&& contact.isBusinessOwner) {
    // Set up up sales call
}

Instead, using TypeScript class properties can really improve the readability and moves the logic to the class definition where it belongs (and is easier to test). Now if there were a change in what constitutes a valid prospect for marketing, there is only one place that the code needs to be updated.

export class Contact {
    // property definitions etc
    ...
	
    get isValidProspect() {
        return contact.address?.country === 'UK'
            && (contact.industry === 'Accounting'
                || contact.industry === 'Bookkeeping')
            && contact.isBusinessOwner;
    }
}

// simplified component code
if(contact.isValidProspect) {
    // Set up sales call
}

Last but not least, unit tests for classes are trivially easy to set up compared to component code.

It’s only human nature that the harder, or more time-consuming something is, the more it ends up being avoided. So moving logic to where it is easier to test is a no-brainer.

Firstly, component tests are more difficult to set up than a unit test for a class. It differs depending on the framework, but any amount of complexity is going to add a certain amount of friction to the testing process. Yet nothing could be easier than setting up basic example data and simply creating an instance of a class.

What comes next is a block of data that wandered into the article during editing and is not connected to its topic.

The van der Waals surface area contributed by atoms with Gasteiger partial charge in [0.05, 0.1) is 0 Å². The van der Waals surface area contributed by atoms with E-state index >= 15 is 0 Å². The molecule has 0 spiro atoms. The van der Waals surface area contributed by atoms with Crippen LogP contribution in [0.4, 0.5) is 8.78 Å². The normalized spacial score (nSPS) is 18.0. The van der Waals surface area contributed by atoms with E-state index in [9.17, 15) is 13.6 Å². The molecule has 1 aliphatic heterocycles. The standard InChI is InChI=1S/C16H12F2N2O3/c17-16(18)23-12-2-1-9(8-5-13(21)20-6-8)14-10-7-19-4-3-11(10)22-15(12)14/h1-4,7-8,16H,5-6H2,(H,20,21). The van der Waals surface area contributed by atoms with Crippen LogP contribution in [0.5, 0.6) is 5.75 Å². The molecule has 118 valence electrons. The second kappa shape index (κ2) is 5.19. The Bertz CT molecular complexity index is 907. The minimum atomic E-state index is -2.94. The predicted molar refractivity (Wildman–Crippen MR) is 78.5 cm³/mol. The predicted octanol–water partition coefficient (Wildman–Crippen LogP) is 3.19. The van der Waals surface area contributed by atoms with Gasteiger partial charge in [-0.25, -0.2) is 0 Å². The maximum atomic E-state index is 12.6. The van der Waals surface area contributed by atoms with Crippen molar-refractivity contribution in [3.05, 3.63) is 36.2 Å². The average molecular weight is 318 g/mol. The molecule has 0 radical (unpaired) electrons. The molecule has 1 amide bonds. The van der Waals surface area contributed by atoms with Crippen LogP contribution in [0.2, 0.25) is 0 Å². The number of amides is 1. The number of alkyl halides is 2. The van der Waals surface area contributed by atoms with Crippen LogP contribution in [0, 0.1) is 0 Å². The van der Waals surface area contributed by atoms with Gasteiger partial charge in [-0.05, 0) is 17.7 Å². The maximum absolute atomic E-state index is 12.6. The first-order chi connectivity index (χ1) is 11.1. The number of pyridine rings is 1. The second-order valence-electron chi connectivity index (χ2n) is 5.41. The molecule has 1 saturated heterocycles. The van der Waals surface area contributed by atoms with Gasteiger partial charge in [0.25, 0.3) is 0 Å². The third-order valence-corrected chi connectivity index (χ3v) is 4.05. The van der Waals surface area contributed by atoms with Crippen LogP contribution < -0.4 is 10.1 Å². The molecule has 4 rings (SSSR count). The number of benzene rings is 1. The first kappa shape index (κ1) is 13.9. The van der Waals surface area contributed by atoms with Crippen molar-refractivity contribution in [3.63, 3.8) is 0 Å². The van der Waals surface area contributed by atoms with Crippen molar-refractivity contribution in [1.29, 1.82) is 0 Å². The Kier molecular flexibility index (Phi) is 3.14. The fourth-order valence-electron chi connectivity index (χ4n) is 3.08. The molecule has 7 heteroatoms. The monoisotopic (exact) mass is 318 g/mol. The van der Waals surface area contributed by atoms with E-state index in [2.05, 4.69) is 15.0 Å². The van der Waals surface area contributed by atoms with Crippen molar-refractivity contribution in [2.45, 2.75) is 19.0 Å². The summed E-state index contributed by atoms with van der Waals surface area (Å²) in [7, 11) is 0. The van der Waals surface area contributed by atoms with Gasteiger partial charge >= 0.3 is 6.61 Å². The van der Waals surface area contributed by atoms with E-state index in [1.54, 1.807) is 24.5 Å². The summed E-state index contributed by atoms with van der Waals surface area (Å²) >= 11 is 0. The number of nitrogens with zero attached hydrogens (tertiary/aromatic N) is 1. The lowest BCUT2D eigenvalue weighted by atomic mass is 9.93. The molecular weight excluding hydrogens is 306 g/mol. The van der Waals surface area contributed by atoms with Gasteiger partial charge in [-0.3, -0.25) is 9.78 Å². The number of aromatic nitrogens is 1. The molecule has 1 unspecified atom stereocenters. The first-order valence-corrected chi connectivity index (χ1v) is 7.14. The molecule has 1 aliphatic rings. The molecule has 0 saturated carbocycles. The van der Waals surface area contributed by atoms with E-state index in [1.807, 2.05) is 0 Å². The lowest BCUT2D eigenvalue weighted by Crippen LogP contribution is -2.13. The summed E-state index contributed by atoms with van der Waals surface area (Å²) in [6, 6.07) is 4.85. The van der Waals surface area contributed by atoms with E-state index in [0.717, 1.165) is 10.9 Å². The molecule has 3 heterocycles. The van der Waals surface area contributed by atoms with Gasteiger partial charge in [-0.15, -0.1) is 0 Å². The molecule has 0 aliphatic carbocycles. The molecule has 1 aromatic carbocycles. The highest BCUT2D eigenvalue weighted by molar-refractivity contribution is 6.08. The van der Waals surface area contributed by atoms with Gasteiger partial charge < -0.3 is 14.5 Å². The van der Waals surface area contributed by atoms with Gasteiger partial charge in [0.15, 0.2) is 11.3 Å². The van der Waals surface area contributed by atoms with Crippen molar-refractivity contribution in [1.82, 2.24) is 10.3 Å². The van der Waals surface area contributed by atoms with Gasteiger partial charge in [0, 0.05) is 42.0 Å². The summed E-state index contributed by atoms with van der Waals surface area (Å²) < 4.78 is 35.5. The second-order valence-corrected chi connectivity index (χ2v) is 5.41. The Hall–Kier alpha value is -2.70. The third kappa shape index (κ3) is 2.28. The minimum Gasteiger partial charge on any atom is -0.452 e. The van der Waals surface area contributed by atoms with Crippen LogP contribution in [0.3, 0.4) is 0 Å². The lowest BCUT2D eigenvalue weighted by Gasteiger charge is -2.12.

describe('isValidProspect property', () => {

    it('should return true for a valid prospect', () => {
		
        // Setup
        const data = {
            industry: "Accounting",
            isBusinessOwner: true,
            address: { country: 'UK' }
        };
	
        // Test
        const contact = Contact.createInstance(data);
	
        // Assert
        expect(contact.isValidProspect).toBe(true);
    });
});

Not only are the mechanics of setting up a unit test much easier, moving the logic into the class isolates it, so it is easy to provide precise inputs and precisely measure the output.

Conclusion

TypeScript classes can act as a layer decoupling the front-end model from the server.

  • Mapping incoming data protects the UI from changes outside the control of a front-end developer by limiting any changes to the mapper.
  • Defensive programming and defaults can also be set up in a single, centralised location.
  • Classes provide the additional functionality of properties and methods which keeps the code DRY and improves readability.
  • Moving data-related logic to classes isolates it, making unit tests reliable and trivially easy to set up.